Our second Bluto trip was a five-day drive north to Banff in 2012. We took our time, went slow, and tried to attune. Why is it so easy to take for granted what’s close by and be lured by some far away place involving air fare or long hours on a ship? People come to explore BC and Alberta, “God’s country”, from all ends of the world while we who live here dream about going to Hawaii. Does the quality of a vacation improve with the distance you put between your destination and your home? On this trip we determined to pay attention to the relatively near-at-hand and to try, as much as possible, to see things as if we were seeing this part of the country for the first time. And you know what? It worked.
Maybe I should mention that geography was never my strongpoint. As a teenager, for example, I thought the Pyrenees were flesh-eating fish native to Africa. Even now, give me a map and I’ll likely try to read it upside down. Yes, it drives Roland crazy. But I’ll say this, even though I can’t read a map worth sh-t, I can recognize awesome scenery when I’m motoring through it. And heading up through BC and seeing the landscape change it really hit us how amazing this province is. Back in the late seventies BC Tourism came up with the Super, Natural, British Columbia slogan. Who ever was the brain child behind that one was totally on their game. Because we’ve pretty much got it all don’t we? Wind-torn and misty ocean coastlines, golden rolling grazing country, prize-winning orchards and vineyards, forests full of mushrooms and mystery, and, not least of all, massive mountains. We may not have the cultural history older parts of the world can boast of but, those parts of the world don’t have bears and big horn sheep hanging out along the side of the road in northern parts of the province. Super. Natural.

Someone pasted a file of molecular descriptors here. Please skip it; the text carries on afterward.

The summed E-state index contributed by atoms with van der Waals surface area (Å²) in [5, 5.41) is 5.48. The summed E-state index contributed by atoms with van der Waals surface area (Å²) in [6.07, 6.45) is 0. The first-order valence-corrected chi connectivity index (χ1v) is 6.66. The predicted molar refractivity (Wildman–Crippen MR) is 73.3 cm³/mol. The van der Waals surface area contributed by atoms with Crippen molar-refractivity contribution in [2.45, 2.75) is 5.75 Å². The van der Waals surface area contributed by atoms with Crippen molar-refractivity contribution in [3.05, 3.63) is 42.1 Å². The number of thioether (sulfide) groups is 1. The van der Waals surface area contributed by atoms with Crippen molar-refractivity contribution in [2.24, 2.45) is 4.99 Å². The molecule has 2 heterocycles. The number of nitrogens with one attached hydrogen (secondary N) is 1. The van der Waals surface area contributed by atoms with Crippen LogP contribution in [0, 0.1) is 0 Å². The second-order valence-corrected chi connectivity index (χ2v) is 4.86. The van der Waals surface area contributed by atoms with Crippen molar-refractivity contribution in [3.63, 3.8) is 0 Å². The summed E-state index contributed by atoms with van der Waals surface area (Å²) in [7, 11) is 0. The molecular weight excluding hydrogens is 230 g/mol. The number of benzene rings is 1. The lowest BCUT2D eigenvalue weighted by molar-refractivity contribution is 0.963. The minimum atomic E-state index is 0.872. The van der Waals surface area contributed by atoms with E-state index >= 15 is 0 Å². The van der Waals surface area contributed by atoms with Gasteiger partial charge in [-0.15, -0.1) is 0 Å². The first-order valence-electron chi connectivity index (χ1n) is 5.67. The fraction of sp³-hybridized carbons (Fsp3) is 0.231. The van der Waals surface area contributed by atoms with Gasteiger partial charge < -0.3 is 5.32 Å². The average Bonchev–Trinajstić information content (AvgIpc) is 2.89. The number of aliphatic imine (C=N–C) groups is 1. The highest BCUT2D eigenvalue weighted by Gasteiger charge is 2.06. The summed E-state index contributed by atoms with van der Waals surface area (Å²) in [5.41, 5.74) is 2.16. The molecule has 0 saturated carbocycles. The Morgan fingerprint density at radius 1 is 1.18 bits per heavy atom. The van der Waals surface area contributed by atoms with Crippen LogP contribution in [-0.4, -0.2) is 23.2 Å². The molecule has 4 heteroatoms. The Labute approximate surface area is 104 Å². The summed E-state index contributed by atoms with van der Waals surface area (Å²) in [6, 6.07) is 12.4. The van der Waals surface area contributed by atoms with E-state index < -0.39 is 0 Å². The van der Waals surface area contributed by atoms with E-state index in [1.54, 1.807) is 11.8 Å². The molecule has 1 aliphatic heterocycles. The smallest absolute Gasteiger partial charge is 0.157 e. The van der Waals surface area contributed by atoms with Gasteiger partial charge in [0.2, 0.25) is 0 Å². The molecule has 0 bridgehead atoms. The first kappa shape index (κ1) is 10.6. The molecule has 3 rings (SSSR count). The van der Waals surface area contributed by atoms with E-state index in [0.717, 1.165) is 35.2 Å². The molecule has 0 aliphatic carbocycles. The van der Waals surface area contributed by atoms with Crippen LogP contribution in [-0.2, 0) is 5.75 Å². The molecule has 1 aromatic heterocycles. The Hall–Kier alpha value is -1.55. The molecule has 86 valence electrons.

Anyway, moving on. As much as we could, considering that our end destination is a major tourist draw, we tried to avoid sightseeing hot spots. We still ended up fighting four busloads of photo obsessed tourists at a place called Natural Bridge, in Yoho National Park, and spent a hellish and tense half hour hunting for parking at Lake Louise. It turned out to be one of the low points of the trip but I was determined to go see if it looked like the jigsaw puzzle of Chateau Lake Louise my mother and I put together when I was fourteen. Otherwise though, short as the trip was, it was splendid.